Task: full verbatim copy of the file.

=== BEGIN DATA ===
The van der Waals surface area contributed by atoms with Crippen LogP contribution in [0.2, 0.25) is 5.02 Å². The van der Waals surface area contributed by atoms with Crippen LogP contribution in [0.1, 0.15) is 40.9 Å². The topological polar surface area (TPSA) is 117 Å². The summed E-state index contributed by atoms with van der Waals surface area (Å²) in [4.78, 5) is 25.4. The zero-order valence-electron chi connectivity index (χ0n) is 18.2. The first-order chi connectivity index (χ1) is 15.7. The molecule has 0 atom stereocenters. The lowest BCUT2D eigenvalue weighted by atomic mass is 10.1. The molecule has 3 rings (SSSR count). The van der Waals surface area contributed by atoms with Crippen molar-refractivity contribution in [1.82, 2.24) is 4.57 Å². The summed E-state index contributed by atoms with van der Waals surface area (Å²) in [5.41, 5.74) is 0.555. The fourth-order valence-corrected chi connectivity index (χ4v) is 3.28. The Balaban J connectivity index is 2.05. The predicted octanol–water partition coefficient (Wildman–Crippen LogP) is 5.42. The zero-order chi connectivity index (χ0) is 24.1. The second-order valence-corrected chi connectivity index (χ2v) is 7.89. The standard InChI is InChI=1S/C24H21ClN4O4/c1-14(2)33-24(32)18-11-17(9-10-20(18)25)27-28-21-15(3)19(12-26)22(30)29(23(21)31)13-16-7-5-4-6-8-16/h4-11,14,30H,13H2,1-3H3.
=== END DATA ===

The van der Waals surface area contributed by atoms with Crippen LogP contribution in [0.2, 0.25) is 5.02 Å². The van der Waals surface area contributed by atoms with Crippen LogP contribution in [0.1, 0.15) is 40.9 Å². The topological polar surface area (TPSA) is 117 Å². The summed E-state index contributed by atoms with van der Waals surface area (Å²) in [4.78, 5) is 25.4. The zero-order valence-electron chi connectivity index (χ0n) is 18.2. The first-order chi connectivity index (χ1) is 15.7. The molecule has 0 atom stereocenters. The lowest BCUT2D eigenvalue weighted by atomic mass is 10.1. The molecule has 3 rings (SSSR count). The van der Waals surface area contributed by atoms with Crippen molar-refractivity contribution in [1.82, 2.24) is 4.57 Å². The summed E-state index contributed by atoms with van der Waals surface area (Å²) in [5.41, 5.74) is 0.555. The fourth-order valence-corrected chi connectivity index (χ4v) is 3.28. The Balaban J connectivity index is 2.05. The predicted octanol–water partition coefficient (Wildman–Crippen LogP) is 5.42. The zero-order chi connectivity index (χ0) is 24.1. The second-order valence-corrected chi connectivity index (χ2v) is 7.89. The standard InChI is InChI=1S/C24H21ClN4O4/c1-14(2)33-24(32)18-11-17(9-10-20(18)25)27-28-21-15(3)19(12-26)22(30)29(23(21)31)13-16-7-5-4-6-8-16/h4-11,14,30H,13H2,1-3H3.